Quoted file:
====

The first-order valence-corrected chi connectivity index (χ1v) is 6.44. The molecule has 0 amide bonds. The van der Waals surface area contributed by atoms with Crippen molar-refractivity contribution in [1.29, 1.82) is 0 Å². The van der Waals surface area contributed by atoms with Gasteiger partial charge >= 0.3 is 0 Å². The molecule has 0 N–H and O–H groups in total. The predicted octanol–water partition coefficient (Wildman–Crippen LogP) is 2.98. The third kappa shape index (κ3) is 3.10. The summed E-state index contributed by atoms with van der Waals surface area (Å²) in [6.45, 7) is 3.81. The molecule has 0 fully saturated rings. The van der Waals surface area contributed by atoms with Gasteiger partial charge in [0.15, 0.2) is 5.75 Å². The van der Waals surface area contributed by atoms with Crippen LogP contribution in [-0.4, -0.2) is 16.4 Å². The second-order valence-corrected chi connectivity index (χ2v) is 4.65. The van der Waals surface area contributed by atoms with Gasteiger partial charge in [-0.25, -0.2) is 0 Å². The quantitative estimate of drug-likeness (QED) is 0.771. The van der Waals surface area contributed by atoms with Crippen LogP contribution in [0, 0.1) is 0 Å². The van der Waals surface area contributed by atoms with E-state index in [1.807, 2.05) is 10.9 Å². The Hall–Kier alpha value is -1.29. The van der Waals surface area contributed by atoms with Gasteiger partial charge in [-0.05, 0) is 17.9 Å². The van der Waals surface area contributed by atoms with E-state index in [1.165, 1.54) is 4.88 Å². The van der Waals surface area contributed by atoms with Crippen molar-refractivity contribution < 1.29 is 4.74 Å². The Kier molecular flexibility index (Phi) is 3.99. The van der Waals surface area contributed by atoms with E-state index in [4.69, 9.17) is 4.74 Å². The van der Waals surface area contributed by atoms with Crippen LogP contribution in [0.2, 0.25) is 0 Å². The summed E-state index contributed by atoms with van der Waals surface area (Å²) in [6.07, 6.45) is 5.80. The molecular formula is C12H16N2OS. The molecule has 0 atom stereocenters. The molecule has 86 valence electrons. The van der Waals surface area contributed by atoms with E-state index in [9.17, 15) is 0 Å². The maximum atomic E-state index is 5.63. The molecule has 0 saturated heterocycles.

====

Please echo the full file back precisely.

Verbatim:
The first-order valence-corrected chi connectivity index (χ1v) is 6.44. The molecule has 0 amide bonds. The van der Waals surface area contributed by atoms with Crippen molar-refractivity contribution in [1.29, 1.82) is 0 Å². The van der Waals surface area contributed by atoms with Gasteiger partial charge >= 0.3 is 0 Å². The molecule has 0 N–H and O–H groups in total. The predicted octanol–water partition coefficient (Wildman–Crippen LogP) is 2.98. The third kappa shape index (κ3) is 3.10. The summed E-state index contributed by atoms with van der Waals surface area (Å²) in [6.45, 7) is 3.81. The molecule has 0 fully saturated rings. The van der Waals surface area contributed by atoms with Gasteiger partial charge in [0.15, 0.2) is 5.75 Å². The van der Waals surface area contributed by atoms with Crippen LogP contribution in [-0.4, -0.2) is 16.4 Å². The second-order valence-corrected chi connectivity index (χ2v) is 4.65. The van der Waals surface area contributed by atoms with Gasteiger partial charge in [-0.25, -0.2) is 0 Å². The quantitative estimate of drug-likeness (QED) is 0.771. The van der Waals surface area contributed by atoms with Crippen LogP contribution in [0, 0.1) is 0 Å². The van der Waals surface area contributed by atoms with E-state index in [1.807, 2.05) is 10.9 Å². The Hall–Kier alpha value is -1.29. The van der Waals surface area contributed by atoms with Gasteiger partial charge in [-0.05, 0) is 17.9 Å². The van der Waals surface area contributed by atoms with E-state index in [1.165, 1.54) is 4.88 Å². The van der Waals surface area contributed by atoms with Crippen molar-refractivity contribution < 1.29 is 4.74 Å². The Kier molecular flexibility index (Phi) is 3.99. The van der Waals surface area contributed by atoms with E-state index in [4.69, 9.17) is 4.74 Å². The van der Waals surface area contributed by atoms with Crippen LogP contribution in [0.2, 0.25) is 0 Å². The summed E-state index contributed by atoms with van der Waals surface area (Å²) in [6.07, 6.45) is 5.80. The molecular formula is C12H16N2OS. The molecule has 0 atom stereocenters. The molecule has 86 valence electrons. The van der Waals surface area contributed by atoms with E-state index in [9.17, 15) is 0 Å². The maximum atomic E-state index is 5.63. The molecule has 0 saturated heterocycles.